Vulnerable Vessels

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In 2010, I developed a series of lidded vessels, a narrative depicting a boat disaster that occurred on the coast of Christmas Island in 2010. The island is a territory of Australia, situated in the Indian Ocean. A boat, full of refugees, sank before reaching its cliffs. This resulted in the destruction of the vessel and death of forty eight people aboard. In 2012, the topic of refugees remained a political issue that Australian politicians attempted to resolve or ignore.

During the 1990s, the Labor Federal Government under Prime Minister Paul Keating introduced mandatory detention for unauthorised boat arrivals. Following this, in 1996 the Liberal Party, under Prime Minister John Howard, introduced off shore processing arrangements for illegal boat arrivals.[1] Retaining a familiarity with the political narrative of refugees within Australia rendered the form I created in response to the issues in a similar fashion. Three vessels stand beside each other, varying in height with flat, wide bases (Figure 28-30 [p 78 & 79]). The contours of the walls narrow as they reach the lid, which sits atop the rim of the form. The lid repeats the shape, narrowing its ascent to the tip where it opens slightly to a miniature concave. Creating lidded vessels that can contain liquid corresponds to the images that surround the shape. Water, imagined on the inside, is drawn on the exterior, depicting the swells of the ocean. The shape of a small boat rocks in the currents. At the narrow angle of the form, as the neck closes in to hold the lid, land is illustrated, mirroring the reality of Australia’s controlled intake of refugees.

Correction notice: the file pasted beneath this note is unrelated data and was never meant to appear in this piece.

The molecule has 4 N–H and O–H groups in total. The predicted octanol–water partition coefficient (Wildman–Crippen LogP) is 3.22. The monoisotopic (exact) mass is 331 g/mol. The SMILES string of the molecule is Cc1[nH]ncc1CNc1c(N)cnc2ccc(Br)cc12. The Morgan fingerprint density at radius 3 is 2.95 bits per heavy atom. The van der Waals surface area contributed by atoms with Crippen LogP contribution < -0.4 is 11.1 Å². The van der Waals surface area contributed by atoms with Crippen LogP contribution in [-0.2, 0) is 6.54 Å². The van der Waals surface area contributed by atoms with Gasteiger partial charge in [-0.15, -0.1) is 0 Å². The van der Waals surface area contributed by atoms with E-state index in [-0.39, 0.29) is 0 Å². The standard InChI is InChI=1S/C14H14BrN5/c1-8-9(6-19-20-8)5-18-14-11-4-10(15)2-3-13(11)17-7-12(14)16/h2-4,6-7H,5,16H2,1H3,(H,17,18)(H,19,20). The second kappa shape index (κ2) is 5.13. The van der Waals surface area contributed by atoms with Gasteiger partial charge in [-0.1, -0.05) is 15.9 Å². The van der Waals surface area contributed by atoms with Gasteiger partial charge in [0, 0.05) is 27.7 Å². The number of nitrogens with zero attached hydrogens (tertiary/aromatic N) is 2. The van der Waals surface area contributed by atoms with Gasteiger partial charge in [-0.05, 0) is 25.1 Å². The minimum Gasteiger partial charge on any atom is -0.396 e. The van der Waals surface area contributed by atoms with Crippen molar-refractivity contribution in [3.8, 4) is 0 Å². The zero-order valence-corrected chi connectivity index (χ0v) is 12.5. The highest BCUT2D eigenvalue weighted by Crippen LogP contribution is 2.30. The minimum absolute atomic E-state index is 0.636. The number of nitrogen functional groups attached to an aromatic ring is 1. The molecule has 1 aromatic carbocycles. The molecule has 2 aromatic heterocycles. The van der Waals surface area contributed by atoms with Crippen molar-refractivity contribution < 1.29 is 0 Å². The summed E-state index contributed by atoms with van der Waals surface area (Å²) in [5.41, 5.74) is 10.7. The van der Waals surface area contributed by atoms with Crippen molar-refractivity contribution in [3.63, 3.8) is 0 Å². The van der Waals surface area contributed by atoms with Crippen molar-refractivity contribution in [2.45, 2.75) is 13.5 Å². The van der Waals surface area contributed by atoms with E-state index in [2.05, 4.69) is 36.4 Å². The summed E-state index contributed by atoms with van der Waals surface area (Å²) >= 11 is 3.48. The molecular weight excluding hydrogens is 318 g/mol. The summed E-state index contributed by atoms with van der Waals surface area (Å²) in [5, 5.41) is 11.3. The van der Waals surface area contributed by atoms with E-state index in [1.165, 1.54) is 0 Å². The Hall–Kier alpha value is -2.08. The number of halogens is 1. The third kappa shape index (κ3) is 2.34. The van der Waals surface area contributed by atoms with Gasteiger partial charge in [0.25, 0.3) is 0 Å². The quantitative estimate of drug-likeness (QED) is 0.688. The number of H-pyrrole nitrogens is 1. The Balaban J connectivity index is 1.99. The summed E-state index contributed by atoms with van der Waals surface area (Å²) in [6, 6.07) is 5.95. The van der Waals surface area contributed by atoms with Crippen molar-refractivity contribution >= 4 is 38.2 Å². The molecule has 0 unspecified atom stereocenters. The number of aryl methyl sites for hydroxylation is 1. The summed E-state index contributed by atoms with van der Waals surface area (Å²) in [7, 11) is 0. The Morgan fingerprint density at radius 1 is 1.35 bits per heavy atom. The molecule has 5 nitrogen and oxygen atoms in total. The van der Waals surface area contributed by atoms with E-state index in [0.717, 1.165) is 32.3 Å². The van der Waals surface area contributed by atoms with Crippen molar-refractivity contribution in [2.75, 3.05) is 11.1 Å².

1] Mandatory detention has been a policy of both Labor and Liberal Governments within Australia since 1992. Manus Island in Papua New Guinea and the Pacific Island nation of Nauru became off shore detention centres in 2001 under Liberal Prime Minister John Howard’s ‘Pacific Island Solution’. In 2008, Labor Prime Minister, Kevin Rudd, and in 2012, Labor Prime Minister Julia Gillard adjusted Australia’s systems of mandatory detention with the aim, however unsuccessful, in creating a more humane system. The Federal Liberal Party, in 2014, began the policy: ‘Sovereign Borders’, operated by the Australian Defence Force. The current Federal Liberal Government holds zero tolerance to any illegal boat arrivals and information to the public is restricted, resulting in news black outs (Phillips, 2011, p. 2).

1 Response

  1. Stop the boat:
    Thanks for sharing the exhibition talk to us yesterday, I do think you should try to have your show in Hong Kong. The Hong Kong Art center and its art school is closely related, the Art Center always acts as a link between artists and those who look for art works, I believe both Professor Kevin White and Kris Coad would have the right channel for art galleries in Hong Kong.
    Some reference for the illegal refugees, according to Wikipedia(although we should not take it as official reference, but to have a brief I hope it gives us an idea:-
    * Some Vietnam refugees were allow to stay in Hong Kong under the auspice of United Nation and the humanitarian policy of the previous Hong Kong government.
    * There were 143,700 refuges, among them 67,000 were repatriated.
    * Hong Kong government paid for their food and shelter.
    * Until now the UN still owned Hong Kong 1.61 billion for just the handling those refuges.i hope this helps you to know that Hong Kong at one stage share the same feeling of “stop the boat”.
    All the best,
    Janice ( a year 3 ceramics student from Hong Kong)

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